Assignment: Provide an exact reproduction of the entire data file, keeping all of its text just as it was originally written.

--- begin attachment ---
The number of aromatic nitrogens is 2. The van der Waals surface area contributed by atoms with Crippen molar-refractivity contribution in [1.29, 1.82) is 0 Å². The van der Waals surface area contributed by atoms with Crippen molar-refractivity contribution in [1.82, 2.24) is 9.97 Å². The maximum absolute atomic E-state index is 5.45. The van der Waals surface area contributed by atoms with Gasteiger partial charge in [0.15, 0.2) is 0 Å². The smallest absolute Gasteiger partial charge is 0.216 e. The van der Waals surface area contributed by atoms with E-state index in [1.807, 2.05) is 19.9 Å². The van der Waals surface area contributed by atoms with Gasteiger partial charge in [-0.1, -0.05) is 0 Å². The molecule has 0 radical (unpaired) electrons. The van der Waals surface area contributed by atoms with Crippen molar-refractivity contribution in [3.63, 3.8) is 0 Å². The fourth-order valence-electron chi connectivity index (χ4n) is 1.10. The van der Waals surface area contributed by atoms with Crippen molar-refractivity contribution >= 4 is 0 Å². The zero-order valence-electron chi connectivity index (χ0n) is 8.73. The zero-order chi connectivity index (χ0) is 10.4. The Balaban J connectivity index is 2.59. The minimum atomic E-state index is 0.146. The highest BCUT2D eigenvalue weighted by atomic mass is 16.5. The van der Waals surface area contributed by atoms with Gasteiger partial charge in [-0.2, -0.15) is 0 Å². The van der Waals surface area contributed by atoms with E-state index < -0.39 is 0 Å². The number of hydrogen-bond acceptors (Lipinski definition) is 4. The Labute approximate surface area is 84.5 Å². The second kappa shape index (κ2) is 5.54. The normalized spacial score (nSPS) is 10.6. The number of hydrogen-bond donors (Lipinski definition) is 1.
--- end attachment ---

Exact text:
The number of aromatic nitrogens is 2. The van der Waals surface area contributed by atoms with Crippen molar-refractivity contribution in [1.29, 1.82) is 0 Å². The van der Waals surface area contributed by atoms with Crippen molar-refractivity contribution in [1.82, 2.24) is 9.97 Å². The maximum absolute atomic E-state index is 5.45. The van der Waals surface area contributed by atoms with Gasteiger partial charge in [0.15, 0.2) is 0 Å². The smallest absolute Gasteiger partial charge is 0.216 e. The van der Waals surface area contributed by atoms with E-state index in [1.807, 2.05) is 19.9 Å². The van der Waals surface area contributed by atoms with Gasteiger partial charge in [-0.1, -0.05) is 0 Å². The molecule has 0 radical (unpaired) electrons. The van der Waals surface area contributed by atoms with Crippen molar-refractivity contribution in [3.63, 3.8) is 0 Å². The fourth-order valence-electron chi connectivity index (χ4n) is 1.10. The van der Waals surface area contributed by atoms with Crippen molar-refractivity contribution >= 4 is 0 Å². The zero-order valence-electron chi connectivity index (χ0n) is 8.73. The zero-order chi connectivity index (χ0) is 10.4. The Balaban J connectivity index is 2.59. The minimum atomic E-state index is 0.146. The highest BCUT2D eigenvalue weighted by atomic mass is 16.5. The van der Waals surface area contributed by atoms with Gasteiger partial charge in [-0.2, -0.15) is 0 Å². The van der Waals surface area contributed by atoms with E-state index < -0.39 is 0 Å². The number of hydrogen-bond acceptors (Lipinski definition) is 4. The Labute approximate surface area is 84.5 Å². The second kappa shape index (κ2) is 5.54. The normalized spacial score (nSPS) is 10.6. The number of hydrogen-bond donors (Lipinski definition) is 1.